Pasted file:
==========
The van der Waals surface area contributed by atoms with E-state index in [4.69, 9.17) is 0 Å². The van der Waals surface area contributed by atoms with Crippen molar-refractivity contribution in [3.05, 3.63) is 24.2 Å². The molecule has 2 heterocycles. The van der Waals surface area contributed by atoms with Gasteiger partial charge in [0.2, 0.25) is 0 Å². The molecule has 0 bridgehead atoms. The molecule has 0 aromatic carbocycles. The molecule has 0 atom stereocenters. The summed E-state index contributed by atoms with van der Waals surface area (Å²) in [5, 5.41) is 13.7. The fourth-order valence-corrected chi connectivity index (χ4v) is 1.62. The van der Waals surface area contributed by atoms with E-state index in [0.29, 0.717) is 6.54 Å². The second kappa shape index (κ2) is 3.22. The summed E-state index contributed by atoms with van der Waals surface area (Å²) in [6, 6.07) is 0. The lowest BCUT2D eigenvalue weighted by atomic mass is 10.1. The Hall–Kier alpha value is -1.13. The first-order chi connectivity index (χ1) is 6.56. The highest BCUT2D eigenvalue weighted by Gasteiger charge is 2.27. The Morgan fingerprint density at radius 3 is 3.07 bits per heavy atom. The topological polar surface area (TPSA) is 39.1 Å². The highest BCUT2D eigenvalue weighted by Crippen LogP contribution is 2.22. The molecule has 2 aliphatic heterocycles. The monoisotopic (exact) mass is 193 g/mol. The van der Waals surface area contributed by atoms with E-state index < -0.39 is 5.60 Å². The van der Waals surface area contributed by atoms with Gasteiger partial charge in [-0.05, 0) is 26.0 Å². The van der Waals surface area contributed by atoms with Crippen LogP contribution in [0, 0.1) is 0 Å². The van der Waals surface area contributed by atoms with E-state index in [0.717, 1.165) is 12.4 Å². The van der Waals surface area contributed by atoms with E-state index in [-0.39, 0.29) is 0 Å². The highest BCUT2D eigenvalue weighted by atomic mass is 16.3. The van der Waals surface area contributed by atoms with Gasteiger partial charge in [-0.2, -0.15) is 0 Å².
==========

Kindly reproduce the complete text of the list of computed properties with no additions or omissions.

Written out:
The van der Waals surface area contributed by atoms with E-state index in [4.69, 9.17) is 0 Å². The van der Waals surface area contributed by atoms with Crippen molar-refractivity contribution in [3.05, 3.63) is 24.2 Å². The molecule has 2 heterocycles. The van der Waals surface area contributed by atoms with Gasteiger partial charge in [0.2, 0.25) is 0 Å². The molecule has 0 bridgehead atoms. The molecule has 0 aromatic carbocycles. The molecule has 0 atom stereocenters. The summed E-state index contributed by atoms with van der Waals surface area (Å²) in [5, 5.41) is 13.7. The fourth-order valence-corrected chi connectivity index (χ4v) is 1.62. The van der Waals surface area contributed by atoms with E-state index in [0.29, 0.717) is 6.54 Å². The second kappa shape index (κ2) is 3.22. The summed E-state index contributed by atoms with van der Waals surface area (Å²) in [6, 6.07) is 0. The lowest BCUT2D eigenvalue weighted by atomic mass is 10.1. The Hall–Kier alpha value is -1.13. The first-order chi connectivity index (χ1) is 6.56. The highest BCUT2D eigenvalue weighted by Gasteiger charge is 2.27. The Morgan fingerprint density at radius 3 is 3.07 bits per heavy atom. The topological polar surface area (TPSA) is 39.1 Å². The highest BCUT2D eigenvalue weighted by Crippen LogP contribution is 2.22. The molecule has 2 aliphatic heterocycles. The monoisotopic (exact) mass is 193 g/mol. The van der Waals surface area contributed by atoms with E-state index < -0.39 is 5.60 Å². The van der Waals surface area contributed by atoms with Gasteiger partial charge in [-0.05, 0) is 26.0 Å². The van der Waals surface area contributed by atoms with Crippen LogP contribution in [0, 0.1) is 0 Å². The van der Waals surface area contributed by atoms with E-state index in [0.717, 1.165) is 12.4 Å². The van der Waals surface area contributed by atoms with E-state index in [-0.39, 0.29) is 0 Å². The highest BCUT2D eigenvalue weighted by atomic mass is 16.3. The van der Waals surface area contributed by atoms with Gasteiger partial charge in [-0.2, -0.15) is 0 Å².